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optimvalues

Create values for optimization problem

Description

example

val = optimvalues(prob,dataname1,dataval1,...) creates an OptimizationValues object for the problem prob. Specify all variable names and their associated values, and optionally objective or constraint values, by using name-value arguments. For example, to specify that x takes odd values from 1 through 99,

val = optimvalues(prob,x=1:2:99);

Use val as an initial point or initial population for prob.

Examples

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To create initial points for ga (genetic algorithm solver) in the problem-based approach, create an OptimizationValues object using optimvalues.

Create optimization variables for a 2-D problem with Rosenbrock's function as the fitness (objective) function.

x = optimvar("x",LowerBound=-5,UpperBound=5);
y = optimvar("y",LowerBound=-5,UpperBound=5);
rosenbrock = (10*(y - x.^2)).^2 + (1-x).^2;
prob = optimproblem(Objective=rosenbrock);

Create 100 random 2-D points within the bounds. The points must be row vectors.

rng default % For reproducibility
xval = -5 + 10*rand(1,100);
yval = -5 + 10*rand(1,100);

Create the initial point values object. Because you do not calculate the fitness values, the values appear as NaN in the display.

vals = optimvalues(prob,x=xval,y=yval)
vals = 
  1x100 OptimizationValues vector with properties:

   Variables properties:
            x: [3.1472 4.0579 -3.7301 4.1338 1.3236 -4.0246 -2.2150 ... ]
            y: [-3.3782 2.9428 -1.8878 0.2853 -3.3435 1.0198 -2.3703 ... ]

   Objective properties:
    Objective: [NaN NaN NaN NaN NaN NaN NaN NaN NaN NaN NaN NaN NaN NaN ... ]

Solve the problem using ga starting from the initial point vals. Set ga options to have a population of 100.

opts = optimoptions("ga",PopulationSize=100);
[sol,fv] = solve(prob,vals,Solver="ga",Options=opts)
Solving problem using ga.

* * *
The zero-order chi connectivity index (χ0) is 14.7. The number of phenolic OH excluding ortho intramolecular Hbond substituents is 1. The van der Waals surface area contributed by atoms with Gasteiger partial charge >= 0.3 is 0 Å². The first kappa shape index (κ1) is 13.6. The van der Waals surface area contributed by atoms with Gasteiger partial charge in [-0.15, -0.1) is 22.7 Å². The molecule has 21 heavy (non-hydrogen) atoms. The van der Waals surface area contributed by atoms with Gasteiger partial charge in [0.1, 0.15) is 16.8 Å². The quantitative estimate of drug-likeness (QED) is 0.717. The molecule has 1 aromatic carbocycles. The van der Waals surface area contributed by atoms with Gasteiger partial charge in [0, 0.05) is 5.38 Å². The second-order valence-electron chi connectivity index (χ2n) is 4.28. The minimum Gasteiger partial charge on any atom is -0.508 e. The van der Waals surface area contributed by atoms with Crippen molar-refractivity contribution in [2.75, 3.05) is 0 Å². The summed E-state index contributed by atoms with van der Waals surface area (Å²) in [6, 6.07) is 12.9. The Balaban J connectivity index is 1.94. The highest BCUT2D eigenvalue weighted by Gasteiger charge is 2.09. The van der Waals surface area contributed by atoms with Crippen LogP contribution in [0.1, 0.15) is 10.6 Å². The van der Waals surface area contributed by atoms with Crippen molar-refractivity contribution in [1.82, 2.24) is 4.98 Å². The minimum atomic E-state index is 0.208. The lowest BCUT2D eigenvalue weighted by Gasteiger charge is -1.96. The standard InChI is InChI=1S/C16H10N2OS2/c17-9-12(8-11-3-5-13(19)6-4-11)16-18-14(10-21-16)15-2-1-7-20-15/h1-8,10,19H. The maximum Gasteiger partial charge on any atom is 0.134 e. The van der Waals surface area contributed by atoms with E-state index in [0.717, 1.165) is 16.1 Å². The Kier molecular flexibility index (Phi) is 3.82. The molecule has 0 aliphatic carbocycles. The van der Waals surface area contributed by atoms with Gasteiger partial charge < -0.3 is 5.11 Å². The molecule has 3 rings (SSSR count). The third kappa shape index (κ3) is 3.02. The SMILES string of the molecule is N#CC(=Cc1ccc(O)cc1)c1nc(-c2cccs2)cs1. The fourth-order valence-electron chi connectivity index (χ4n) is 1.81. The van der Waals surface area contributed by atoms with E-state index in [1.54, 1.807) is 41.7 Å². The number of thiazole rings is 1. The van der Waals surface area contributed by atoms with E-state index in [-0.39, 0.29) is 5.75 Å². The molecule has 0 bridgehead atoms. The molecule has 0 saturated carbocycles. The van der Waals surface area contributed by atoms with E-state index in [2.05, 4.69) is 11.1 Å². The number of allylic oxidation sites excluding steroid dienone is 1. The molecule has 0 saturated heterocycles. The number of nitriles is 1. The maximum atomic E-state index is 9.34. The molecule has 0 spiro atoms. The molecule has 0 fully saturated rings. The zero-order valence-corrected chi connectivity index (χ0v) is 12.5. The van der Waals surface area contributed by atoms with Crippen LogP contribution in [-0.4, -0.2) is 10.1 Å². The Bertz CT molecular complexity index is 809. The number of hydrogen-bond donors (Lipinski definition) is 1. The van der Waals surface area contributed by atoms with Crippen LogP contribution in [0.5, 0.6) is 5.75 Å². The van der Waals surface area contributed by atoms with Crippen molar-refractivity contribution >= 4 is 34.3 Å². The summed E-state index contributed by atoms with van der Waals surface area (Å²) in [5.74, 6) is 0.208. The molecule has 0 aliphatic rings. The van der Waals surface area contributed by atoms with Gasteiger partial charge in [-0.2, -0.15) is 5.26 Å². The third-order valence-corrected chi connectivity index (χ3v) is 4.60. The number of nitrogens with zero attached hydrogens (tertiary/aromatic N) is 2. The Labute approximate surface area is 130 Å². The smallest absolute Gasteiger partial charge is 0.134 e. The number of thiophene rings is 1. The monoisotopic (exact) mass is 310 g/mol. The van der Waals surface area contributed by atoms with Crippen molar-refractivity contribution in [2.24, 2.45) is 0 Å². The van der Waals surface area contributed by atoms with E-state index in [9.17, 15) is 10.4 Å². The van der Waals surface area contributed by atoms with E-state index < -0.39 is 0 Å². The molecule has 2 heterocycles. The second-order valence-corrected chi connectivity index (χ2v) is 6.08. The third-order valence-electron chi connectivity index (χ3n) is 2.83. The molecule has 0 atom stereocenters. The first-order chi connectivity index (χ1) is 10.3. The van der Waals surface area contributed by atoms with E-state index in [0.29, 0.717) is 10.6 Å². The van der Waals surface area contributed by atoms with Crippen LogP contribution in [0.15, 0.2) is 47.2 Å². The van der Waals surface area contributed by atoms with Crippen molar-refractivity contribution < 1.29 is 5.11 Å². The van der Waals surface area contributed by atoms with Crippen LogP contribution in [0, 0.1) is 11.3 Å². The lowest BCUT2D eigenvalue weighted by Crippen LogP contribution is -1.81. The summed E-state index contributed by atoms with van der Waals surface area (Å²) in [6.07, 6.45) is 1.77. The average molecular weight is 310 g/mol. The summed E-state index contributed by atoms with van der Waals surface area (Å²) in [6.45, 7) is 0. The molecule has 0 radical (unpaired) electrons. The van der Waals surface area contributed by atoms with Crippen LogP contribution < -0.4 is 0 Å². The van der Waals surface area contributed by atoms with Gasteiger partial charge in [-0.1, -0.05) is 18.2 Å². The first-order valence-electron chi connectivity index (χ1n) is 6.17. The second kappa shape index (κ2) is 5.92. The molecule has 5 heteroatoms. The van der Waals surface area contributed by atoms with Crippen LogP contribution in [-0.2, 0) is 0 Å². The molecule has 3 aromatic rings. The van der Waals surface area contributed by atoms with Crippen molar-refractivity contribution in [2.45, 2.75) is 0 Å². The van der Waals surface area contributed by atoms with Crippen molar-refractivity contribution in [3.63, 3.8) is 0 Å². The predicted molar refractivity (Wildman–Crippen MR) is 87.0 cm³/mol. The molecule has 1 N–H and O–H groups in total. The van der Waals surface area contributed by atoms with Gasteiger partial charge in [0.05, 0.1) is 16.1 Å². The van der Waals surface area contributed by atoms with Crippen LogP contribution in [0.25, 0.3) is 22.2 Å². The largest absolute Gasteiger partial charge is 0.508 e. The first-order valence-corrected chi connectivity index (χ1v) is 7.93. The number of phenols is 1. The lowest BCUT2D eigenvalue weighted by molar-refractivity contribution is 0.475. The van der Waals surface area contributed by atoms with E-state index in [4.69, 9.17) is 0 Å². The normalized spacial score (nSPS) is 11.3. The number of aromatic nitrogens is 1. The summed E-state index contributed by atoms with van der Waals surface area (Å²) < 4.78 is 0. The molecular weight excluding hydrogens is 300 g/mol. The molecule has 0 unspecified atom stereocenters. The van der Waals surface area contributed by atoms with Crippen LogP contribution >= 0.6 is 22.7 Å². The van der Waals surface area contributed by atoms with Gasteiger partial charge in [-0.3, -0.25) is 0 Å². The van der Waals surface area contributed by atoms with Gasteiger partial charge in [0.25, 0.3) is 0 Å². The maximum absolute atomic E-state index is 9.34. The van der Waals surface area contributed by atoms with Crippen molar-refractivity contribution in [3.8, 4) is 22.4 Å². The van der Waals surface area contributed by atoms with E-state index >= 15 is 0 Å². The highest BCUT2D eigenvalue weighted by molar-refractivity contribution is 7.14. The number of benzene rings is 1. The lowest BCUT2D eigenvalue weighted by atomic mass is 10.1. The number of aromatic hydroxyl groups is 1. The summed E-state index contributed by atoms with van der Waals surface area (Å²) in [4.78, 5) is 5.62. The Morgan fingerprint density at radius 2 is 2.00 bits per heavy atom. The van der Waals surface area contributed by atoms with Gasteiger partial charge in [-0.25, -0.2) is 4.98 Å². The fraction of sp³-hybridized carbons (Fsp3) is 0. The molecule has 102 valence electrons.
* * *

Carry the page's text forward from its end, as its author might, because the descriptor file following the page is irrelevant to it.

Optimization terminated: average change in the fitness value less than options.FunctionTolerance.
sol = struct with fields:
    x: 1.0000
    y: 1.0000

fv = 4.1061e-09

ga returns a solution very near the true solution x = 1, y = 1 with a fitness value near 0.

To create initial points for surrogateopt in the problem-based approach, create an OptimizationValues object using optimvalues.

Create optimization variables for a 2-D problem with Rosenbrock's function as the objective function.

x = optimvar("x",LowerBound=-5,UpperBound=5);
y = optimvar("y",LowerBound=-5,UpperBound=5);
rosenbrock = (10*(y - x.^2)).^2 + (1 - x).^2;
prob = optimproblem(Objective=rosenbrock);

Create constraints that the solution is in a disc of radius 2 about the origin and lies below the line y = 1 + x.

disc = x^2 + y^2 <= 2^2;
prob.Constraints.disc = disc;
line = y <= 1 + x;
prob.Constraints.line = line;

Create 40 random 2-D points within the bounds. The points must be row vectors.

rng default % For reproducibility
N = 40;
xval = -5 + 10*rand(1,N);
yval = -5 + 10*rand(1,N);

Evaluate Rosenbrock's function on the random points. The function values must be a row vector. This step is optional. If you do not provide the function values, surrogateopt evaluates the objective function at the points (xval,yval). When you have the function values, you can save time for the solver by providing the values as data.

fval = zeros(1,N);
for i = 1:N
    p0 = struct('x',xval(i),'y',yval(i));
    fval(i) = evaluate(rosenbrock,p0);
end

Evaluate the constraints on the points. The constraint values must be row vectors. This step is optional. If you do not provide the constraint values, surrogateopt evaluates the constraint functions at the points (xval,yval).

discval = zeros(1,N);
lineval = zeros(1,N);
for i = 1:N
    p0 = struct('x',xval(i),'y',yval(i));
    discval(i) = infeasibility(disc,p0);
    lineval(i) = infeasibility(line,p0);
end

Create the initial point values object.

vals = optimvalues(prob,x=xval,y=yval,Objective=fval,disc=discval,line=lineval)
vals = 
  1x40 OptimizationValues vector with properties:

   Variables properties:
            x: [3.1472 4.0579 -3.7301 4.1338 1.3236 -4.0246 -2.2150 ... ]
            y: [-0.6126 -1.1844 2.6552 2.9520 -3.1313 -0.1024 -0.5441 ... ]

   Objective properties:
    Objective: [1.1067e+04 3.1166e+04 1.2698e+04 1.9992e+04 2.3846e+03 ... ]

   Constraints properties:
         disc: [6.2803 13.8695 16.9638 21.8023 7.5568 12.2078 1.2024 0 ... ]
         line: [0 0 5.3853 0 0 2.9222 0.6709 0 0 0 0.1841 0 0 0 0 2.5648 ... ]